Signs of rule of law in Asia's Wild West

Defense leaders in East Asia, including those from the US, meet as the region roils over China's aggressive acts over islands and watery resources. A few nations, however, take legal action to show how disputes can be resolved peacefully.

AP Photo
U.S. Defense Secretary Chuck Hagel, left, listens to Lt. Gen. Wang Guanzhong, right, China's deputy chief of General Staff, during the start of their meeting May 3 in Singapore. Hagel warned an international security conference Saturday that the U.S. "will not look the other way" when nations such as China try to restrict navigation or ignore international rules and standards.

One reason the world pays so much attention to a white-knuckle struggle over East Asia’s seas and islands is that the watery clashes resemble the bad old days of America’s Wild West.

Brute force competes with the law. Crude power tries to trump principles applicable to all. A grand battle is underway to create a permanent rulebook.

The players in the region know this. So when they actually sit down to listen to each other, as they did Friday and Saturday at an annual conference in Singapore known as the Shangri-La Dialogue, the underlying tension is whether rule of law will prevail in bringing about peaceful resolutions.

Much like Russia’s recent taking of Crimea, China has been subverting international law with aggressive intrusions into the air, waters, or islands long controlled by Japan, Vietnam, and the Philippines. Beijing claims that the ancient travels of Chinese sailors give it sovereignty over areas far beyond the legal 200 nautical miles off its coastline. Such a stance, so outside current legal norms, has pushed even Indonesia to forgo its mediating role in these conflicts. In March, it made a complaint against Beijing’s claim.

During the two-day regional defense conference, which included Chinese and American top military brass, Japanese Prime Minister Shinzo Abe set a high tone in these remarks:

“What the world eagerly awaits is for our seas and our skies to be places governed by rules, laws, and established dispute resolution procedures,” said Mr. Abe. “The least desirable state of affairs is having to fear that coercion and threats will take the place of rules and laws.”

Now compare that statement to how China reacted in April after the Philippines filed a legal suit over Beijing’s claim to much of the South China Sea.  The Philippines will “face consequences,” stated the Chinese foreign ministry, simply for taking its case to the United Nation’s International Tribunal of the Law of the Sea. China has already diminished the flow of Chinese tourists to its neighbor, not to mention the taking of shoals in Philippine waters.

The legal case by Manila is the first time that an East Asian maritime dispute has been taken to court. This is a small triumph that deserves the support of other Asian nations.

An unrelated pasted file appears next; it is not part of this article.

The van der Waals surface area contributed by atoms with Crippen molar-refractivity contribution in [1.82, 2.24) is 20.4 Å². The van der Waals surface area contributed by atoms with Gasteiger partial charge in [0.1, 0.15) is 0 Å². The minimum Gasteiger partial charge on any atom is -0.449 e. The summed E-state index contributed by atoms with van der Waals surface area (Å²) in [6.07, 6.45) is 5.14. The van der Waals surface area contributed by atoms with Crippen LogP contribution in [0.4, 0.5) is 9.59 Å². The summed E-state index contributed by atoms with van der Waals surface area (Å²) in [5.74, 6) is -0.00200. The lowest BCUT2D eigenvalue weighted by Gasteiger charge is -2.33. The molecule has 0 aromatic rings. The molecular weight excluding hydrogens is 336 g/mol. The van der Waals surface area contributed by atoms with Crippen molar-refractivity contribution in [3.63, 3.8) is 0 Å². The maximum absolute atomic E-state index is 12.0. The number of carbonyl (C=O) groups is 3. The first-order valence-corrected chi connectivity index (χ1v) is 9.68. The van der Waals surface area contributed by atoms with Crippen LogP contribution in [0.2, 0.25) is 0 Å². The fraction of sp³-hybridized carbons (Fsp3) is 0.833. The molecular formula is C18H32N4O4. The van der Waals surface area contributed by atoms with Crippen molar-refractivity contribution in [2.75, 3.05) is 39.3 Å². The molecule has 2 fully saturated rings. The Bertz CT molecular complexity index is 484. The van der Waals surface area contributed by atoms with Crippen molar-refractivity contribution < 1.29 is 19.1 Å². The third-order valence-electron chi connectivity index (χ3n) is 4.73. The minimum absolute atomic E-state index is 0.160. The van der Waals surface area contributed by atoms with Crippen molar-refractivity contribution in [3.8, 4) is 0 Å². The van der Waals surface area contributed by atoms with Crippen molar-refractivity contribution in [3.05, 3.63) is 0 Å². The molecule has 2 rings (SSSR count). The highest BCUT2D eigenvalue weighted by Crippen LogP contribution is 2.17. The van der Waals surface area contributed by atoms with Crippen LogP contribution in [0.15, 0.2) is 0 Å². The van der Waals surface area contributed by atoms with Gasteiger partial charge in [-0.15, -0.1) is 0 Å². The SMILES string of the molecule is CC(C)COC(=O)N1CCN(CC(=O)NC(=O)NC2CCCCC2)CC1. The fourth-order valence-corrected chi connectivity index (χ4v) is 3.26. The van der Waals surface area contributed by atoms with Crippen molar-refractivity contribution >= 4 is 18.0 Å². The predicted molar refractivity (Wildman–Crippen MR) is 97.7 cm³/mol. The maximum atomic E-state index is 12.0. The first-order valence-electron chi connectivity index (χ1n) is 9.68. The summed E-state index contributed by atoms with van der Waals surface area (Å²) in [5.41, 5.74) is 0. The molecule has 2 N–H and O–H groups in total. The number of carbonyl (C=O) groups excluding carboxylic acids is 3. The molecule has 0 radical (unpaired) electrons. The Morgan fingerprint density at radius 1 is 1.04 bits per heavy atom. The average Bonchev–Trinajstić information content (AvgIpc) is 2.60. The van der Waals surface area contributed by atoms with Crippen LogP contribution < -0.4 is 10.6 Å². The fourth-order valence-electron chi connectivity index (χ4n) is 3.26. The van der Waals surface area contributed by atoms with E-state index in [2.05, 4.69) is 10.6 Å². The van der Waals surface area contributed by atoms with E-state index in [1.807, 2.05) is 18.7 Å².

In early May, after China positioned an oil rig in Vietnam’s waters, Vietnam also signaled that it would follow the Philippines in filing a legal case. And on May 22, Indonesia and the Philippines wrapped up 20 years of negotiations and signed a maritime border agreement that sets boundaries for the overlapping economic zones in their shared seas.

That pact is an encouraging model for others – not only China but also South Korea and Japan, which have yet to resolve a contentious island dispute.

The principles for settling maritime claims were laid down in a 1982 treaty known as the UN Convention on the Law of the Seas. In 2002, most nations in Asia – notably China – also signed onto a nonmandatory code of conduct to use international law and peaceful means to deal with their maritime disagreements.

International law, said the Japanese prime minister at the conference, “was not created by any particular country or countries, nor was it the product of some sort of group. Instead, it is the product of our wisdom, cultivated over a great many years for the well-being and the prosperity of all humankind.”

Since China signed onto that 2002 code, however, it has made aggressive moves to assert control over great swaths of nearby seas. In 2009, it published a loose, hand-drawn map, the so called “nine-dash line,” that claims waters far beyond its borders. Last month, one of its ships rammed a Vietnamese fishing vessel in a disagreement over the Paracel Islands.

Much of China’s attitude may be driven by an avoidance of rule of law within the country. The Communist Party puts itself above the law and prefers personal rule by top-ranking officials. Such arbitrariness is not serving China’s interests. In a survey of Europe-based companies in China last month, most cited “discretionary enforcement of regulations” as a major hindrance to doing business in the country.

According to media reports, Chinese leaders plan to take up the issue of ensuring rule of law during their next party meeting. But as Wang Guixiu, a retired Central Party School researcher told the South China Morning Post, the party and the Chinese people have different views of the rule of law. “The public says it is about putting officials in check, while officials say it is about how to govern the public,” he said.

Laws are useful to uphold fundamental and enduring principles, such as reverence for life, that are ascendant over destructive behavior, such as the use of violence. Much of the world has given up gun-slinging for peace-making in recent decades. And as more nations in East Asia stand up for international law, the region will find it can also gain such peace.

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